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Symptoms of Vitamin b Deficiency

Vitamin B deficiency is usually caused from poor diet or from a genetic condition when the body cannot absorb B12 vitamins. Vitamin B deficiency can cause serious complications if it is left untreated such as irreparable harm to the body’s nervous system.
Surprisingly, Vitamin B deficiency is a lot more common than what people think, especially with elderly people.

The symptoms of Vitamin B deficiency can be similar to those of anemia. Symptoms include:

Fatigue
Loss of concentration
Incline of memory
Little mental capability
Irritability
Depression
Feelings of restlessness
Tingling feeling in arms, legs, hands and feet
Frequent exhaustion
Heart palpitations
Heart arrhythmias
Indigestion
Nervousness
Irregular sleep patterns

Sometimes, there are no specific symptoms or signs when someone is suffering from a deficiency in Vitamin B. The deficiency does not cause serious problems to your health straight away.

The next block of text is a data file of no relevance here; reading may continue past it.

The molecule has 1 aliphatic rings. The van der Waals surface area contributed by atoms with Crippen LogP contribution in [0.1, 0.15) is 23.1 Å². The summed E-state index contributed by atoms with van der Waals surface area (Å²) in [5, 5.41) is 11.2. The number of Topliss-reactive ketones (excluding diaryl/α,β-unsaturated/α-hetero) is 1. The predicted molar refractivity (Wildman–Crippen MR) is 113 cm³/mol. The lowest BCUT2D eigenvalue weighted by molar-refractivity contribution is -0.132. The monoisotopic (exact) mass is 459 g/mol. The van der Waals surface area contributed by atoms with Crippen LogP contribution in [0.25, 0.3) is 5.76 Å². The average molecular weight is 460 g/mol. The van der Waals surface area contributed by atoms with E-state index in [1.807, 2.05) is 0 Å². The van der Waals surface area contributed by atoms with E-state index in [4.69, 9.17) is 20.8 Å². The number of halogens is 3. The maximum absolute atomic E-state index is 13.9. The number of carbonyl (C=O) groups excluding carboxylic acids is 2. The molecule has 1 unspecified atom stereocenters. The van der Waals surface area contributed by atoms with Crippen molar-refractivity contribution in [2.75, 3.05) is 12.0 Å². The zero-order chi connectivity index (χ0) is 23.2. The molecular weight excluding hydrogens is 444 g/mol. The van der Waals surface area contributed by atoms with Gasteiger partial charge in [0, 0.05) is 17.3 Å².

Vitamin B plays a large role in our normal bodily functions. It aids in the diffusion of nerve electricity, aids in the health of our nerve cells, regulates the pulse velocity and aids in digestion. It also helps our brains to function properly, helps us to produce energy and aids in our thought patterns.

With a lack of Vitamin B within our system, major complications can arise, such as irreparable damage to the spinal cord, may cause mania and neurosis. Deficiency can cause damage to the eyesight because of damage to the peripheral nerves.

Causes of Vitamin B deficiency is due to poor diet. Consuming too much processed foods and refined sugar. Too much refined sugar takes away the body’s Vitamin B stores. Intestinal infections are another cause as well as major surgery to the stomach, stress, tapeworm, parasites and medications to treat diabetes. Other causes can be genetic, where the body is unable to absorb the recommended amount of Vitamin B12 the body needs to function effectively.

Things that you can do to avoid Vitamin B deficiency is to eat foods that are high in B12, such as animal products like red meat, chicken, fish, eggs, milk and other dairy products. Cut down on processed foods and take away meals that are high in saturated fats. There are many forms of dietary supplements available from any health food store, although advice from a G.P is advised before consuming supplements. Cut back on coffee, alcohol, cigarettes and other drugs.

People who are vegetarians or vegans are at a higher risk of developing Vitamin B deficiency. Those who are on vegetarian diets should be tested regularly for the deficiency.